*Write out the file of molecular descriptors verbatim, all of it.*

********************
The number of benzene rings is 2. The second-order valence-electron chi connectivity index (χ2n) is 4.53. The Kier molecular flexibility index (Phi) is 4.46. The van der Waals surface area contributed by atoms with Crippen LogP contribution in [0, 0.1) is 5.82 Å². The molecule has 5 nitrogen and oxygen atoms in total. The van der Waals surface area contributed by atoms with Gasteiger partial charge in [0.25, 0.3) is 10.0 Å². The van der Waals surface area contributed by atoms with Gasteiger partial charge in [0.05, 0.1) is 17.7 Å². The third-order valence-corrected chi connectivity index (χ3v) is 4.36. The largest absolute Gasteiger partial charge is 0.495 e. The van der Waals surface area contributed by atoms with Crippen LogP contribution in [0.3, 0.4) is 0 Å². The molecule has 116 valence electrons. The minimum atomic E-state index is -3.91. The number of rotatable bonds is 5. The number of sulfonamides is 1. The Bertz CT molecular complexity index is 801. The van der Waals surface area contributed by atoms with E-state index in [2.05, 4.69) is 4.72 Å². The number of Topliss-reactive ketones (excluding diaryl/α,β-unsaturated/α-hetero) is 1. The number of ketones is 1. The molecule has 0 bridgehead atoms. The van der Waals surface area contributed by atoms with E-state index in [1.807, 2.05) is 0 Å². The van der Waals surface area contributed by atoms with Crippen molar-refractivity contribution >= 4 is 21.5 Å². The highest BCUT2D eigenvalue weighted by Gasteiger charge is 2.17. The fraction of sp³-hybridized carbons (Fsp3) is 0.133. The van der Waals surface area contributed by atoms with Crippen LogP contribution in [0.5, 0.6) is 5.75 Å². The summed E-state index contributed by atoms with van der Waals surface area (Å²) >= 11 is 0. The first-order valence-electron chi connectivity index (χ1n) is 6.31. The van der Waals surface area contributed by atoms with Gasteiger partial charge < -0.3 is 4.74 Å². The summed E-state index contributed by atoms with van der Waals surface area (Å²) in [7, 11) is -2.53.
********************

The number of benzene rings is 2. The second-order valence-electron chi connectivity index (χ2n) is 4.53. The Kier molecular flexibility index (Phi) is 4.46. The van der Waals surface area contributed by atoms with Crippen LogP contribution in [0, 0.1) is 5.82 Å². The molecule has 5 nitrogen and oxygen atoms in total. The van der Waals surface area contributed by atoms with Gasteiger partial charge in [0.25, 0.3) is 10.0 Å². The van der Waals surface area contributed by atoms with Gasteiger partial charge in [0.05, 0.1) is 17.7 Å². The third-order valence-corrected chi connectivity index (χ3v) is 4.36. The largest absolute Gasteiger partial charge is 0.495 e. The van der Waals surface area contributed by atoms with Crippen LogP contribution in [0.3, 0.4) is 0 Å². The molecule has 116 valence electrons. The minimum atomic E-state index is -3.91. The number of rotatable bonds is 5. The number of sulfonamides is 1. The Bertz CT molecular complexity index is 801. The van der Waals surface area contributed by atoms with E-state index in [2.05, 4.69) is 4.72 Å². The number of Topliss-reactive ketones (excluding diaryl/α,β-unsaturated/α-hetero) is 1. The number of ketones is 1. The molecule has 0 bridgehead atoms. The van der Waals surface area contributed by atoms with E-state index in [1.807, 2.05) is 0 Å². The van der Waals surface area contributed by atoms with Crippen molar-refractivity contribution >= 4 is 21.5 Å². The highest BCUT2D eigenvalue weighted by Gasteiger charge is 2.17. The fraction of sp³-hybridized carbons (Fsp3) is 0.133. The van der Waals surface area contributed by atoms with Crippen LogP contribution in [0.5, 0.6) is 5.75 Å². The summed E-state index contributed by atoms with van der Waals surface area (Å²) >= 11 is 0. The first-order valence-electron chi connectivity index (χ1n) is 6.31. The van der Waals surface area contributed by atoms with Gasteiger partial charge < -0.3 is 4.74 Å². The summed E-state index contributed by atoms with van der Waals surface area (Å²) in [7, 11) is -2.53.